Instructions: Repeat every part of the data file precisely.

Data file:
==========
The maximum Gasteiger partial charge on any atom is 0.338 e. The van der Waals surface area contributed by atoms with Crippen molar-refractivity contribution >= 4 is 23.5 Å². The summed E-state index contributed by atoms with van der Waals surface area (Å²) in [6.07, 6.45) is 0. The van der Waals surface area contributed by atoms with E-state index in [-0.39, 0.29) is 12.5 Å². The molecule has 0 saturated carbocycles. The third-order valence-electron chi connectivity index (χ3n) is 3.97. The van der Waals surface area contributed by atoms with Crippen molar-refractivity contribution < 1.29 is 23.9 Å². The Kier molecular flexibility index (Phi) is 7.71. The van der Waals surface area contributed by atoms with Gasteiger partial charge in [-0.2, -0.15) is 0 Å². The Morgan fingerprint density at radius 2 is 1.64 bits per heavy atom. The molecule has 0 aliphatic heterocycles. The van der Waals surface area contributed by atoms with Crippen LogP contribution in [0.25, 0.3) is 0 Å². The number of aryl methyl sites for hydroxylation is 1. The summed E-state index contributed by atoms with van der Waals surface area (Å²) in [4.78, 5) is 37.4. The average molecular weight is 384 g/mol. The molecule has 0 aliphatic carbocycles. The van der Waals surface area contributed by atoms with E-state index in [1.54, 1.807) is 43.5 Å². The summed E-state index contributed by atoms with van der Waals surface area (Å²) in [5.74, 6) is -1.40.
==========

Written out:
The maximum Gasteiger partial charge on any atom is 0.338 e. The van der Waals surface area contributed by atoms with Crippen molar-refractivity contribution >= 4 is 23.5 Å². The summed E-state index contributed by atoms with van der Waals surface area (Å²) in [6.07, 6.45) is 0. The van der Waals surface area contributed by atoms with E-state index in [-0.39, 0.29) is 12.5 Å². The molecule has 0 saturated carbocycles. The third-order valence-electron chi connectivity index (χ3n) is 3.97. The van der Waals surface area contributed by atoms with Crippen molar-refractivity contribution < 1.29 is 23.9 Å². The Kier molecular flexibility index (Phi) is 7.71. The van der Waals surface area contributed by atoms with Gasteiger partial charge in [-0.2, -0.15) is 0 Å². The Morgan fingerprint density at radius 2 is 1.64 bits per heavy atom. The molecule has 0 aliphatic heterocycles. The van der Waals surface area contributed by atoms with Crippen LogP contribution in [0.25, 0.3) is 0 Å². The number of aryl methyl sites for hydroxylation is 1. The summed E-state index contributed by atoms with van der Waals surface area (Å²) in [4.78, 5) is 37.4. The average molecular weight is 384 g/mol. The molecule has 0 aliphatic carbocycles. The van der Waals surface area contributed by atoms with E-state index in [1.54, 1.807) is 43.5 Å². The summed E-state index contributed by atoms with van der Waals surface area (Å²) in [5.74, 6) is -1.40.